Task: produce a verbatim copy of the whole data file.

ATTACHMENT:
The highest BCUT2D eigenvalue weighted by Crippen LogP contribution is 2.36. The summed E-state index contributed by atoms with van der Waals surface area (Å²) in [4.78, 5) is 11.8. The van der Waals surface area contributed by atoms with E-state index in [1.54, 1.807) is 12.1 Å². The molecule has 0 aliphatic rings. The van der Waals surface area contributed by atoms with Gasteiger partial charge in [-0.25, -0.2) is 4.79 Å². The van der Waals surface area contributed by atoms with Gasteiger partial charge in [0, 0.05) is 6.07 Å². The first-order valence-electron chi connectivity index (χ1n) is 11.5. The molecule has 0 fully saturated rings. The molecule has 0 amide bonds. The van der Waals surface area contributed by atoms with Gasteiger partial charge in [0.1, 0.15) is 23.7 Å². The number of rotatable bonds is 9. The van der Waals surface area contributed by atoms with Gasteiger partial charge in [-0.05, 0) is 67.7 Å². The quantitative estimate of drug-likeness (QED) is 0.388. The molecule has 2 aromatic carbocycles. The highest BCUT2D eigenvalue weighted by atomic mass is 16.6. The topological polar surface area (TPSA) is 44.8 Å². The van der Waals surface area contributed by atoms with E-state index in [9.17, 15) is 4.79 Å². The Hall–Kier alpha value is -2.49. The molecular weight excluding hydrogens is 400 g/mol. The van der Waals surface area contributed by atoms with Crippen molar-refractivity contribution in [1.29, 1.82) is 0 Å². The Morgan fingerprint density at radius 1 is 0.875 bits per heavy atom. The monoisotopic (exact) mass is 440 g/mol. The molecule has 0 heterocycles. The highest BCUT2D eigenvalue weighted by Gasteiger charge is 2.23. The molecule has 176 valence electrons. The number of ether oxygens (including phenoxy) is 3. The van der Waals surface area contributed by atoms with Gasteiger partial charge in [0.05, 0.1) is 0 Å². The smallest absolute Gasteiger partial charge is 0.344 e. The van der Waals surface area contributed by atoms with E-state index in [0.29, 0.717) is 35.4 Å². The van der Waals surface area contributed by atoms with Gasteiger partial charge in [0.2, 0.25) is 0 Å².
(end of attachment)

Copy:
The highest BCUT2D eigenvalue weighted by Crippen LogP contribution is 2.36. The summed E-state index contributed by atoms with van der Waals surface area (Å²) in [4.78, 5) is 11.8. The van der Waals surface area contributed by atoms with E-state index in [1.54, 1.807) is 12.1 Å². The molecule has 0 aliphatic rings. The van der Waals surface area contributed by atoms with Gasteiger partial charge in [-0.25, -0.2) is 4.79 Å². The van der Waals surface area contributed by atoms with Gasteiger partial charge in [0, 0.05) is 6.07 Å². The first-order valence-electron chi connectivity index (χ1n) is 11.5. The molecule has 0 fully saturated rings. The molecule has 0 amide bonds. The van der Waals surface area contributed by atoms with Gasteiger partial charge in [0.1, 0.15) is 23.7 Å². The number of rotatable bonds is 9. The van der Waals surface area contributed by atoms with Gasteiger partial charge in [-0.05, 0) is 67.7 Å². The quantitative estimate of drug-likeness (QED) is 0.388. The molecule has 2 aromatic carbocycles. The highest BCUT2D eigenvalue weighted by atomic mass is 16.6. The topological polar surface area (TPSA) is 44.8 Å². The van der Waals surface area contributed by atoms with E-state index in [9.17, 15) is 4.79 Å². The Hall–Kier alpha value is -2.49. The molecular weight excluding hydrogens is 400 g/mol. The van der Waals surface area contributed by atoms with Crippen molar-refractivity contribution in [1.29, 1.82) is 0 Å². The Morgan fingerprint density at radius 1 is 0.875 bits per heavy atom. The monoisotopic (exact) mass is 440 g/mol. The molecule has 0 heterocycles. The highest BCUT2D eigenvalue weighted by Gasteiger charge is 2.23. The molecule has 176 valence electrons. The number of ether oxygens (including phenoxy) is 3. The van der Waals surface area contributed by atoms with Gasteiger partial charge in [0.05, 0.1) is 0 Å². The smallest absolute Gasteiger partial charge is 0.344 e. The van der Waals surface area contributed by atoms with E-state index in [0.29, 0.717) is 35.4 Å². The van der Waals surface area contributed by atoms with Gasteiger partial charge in [0.2, 0.25) is 0 Å².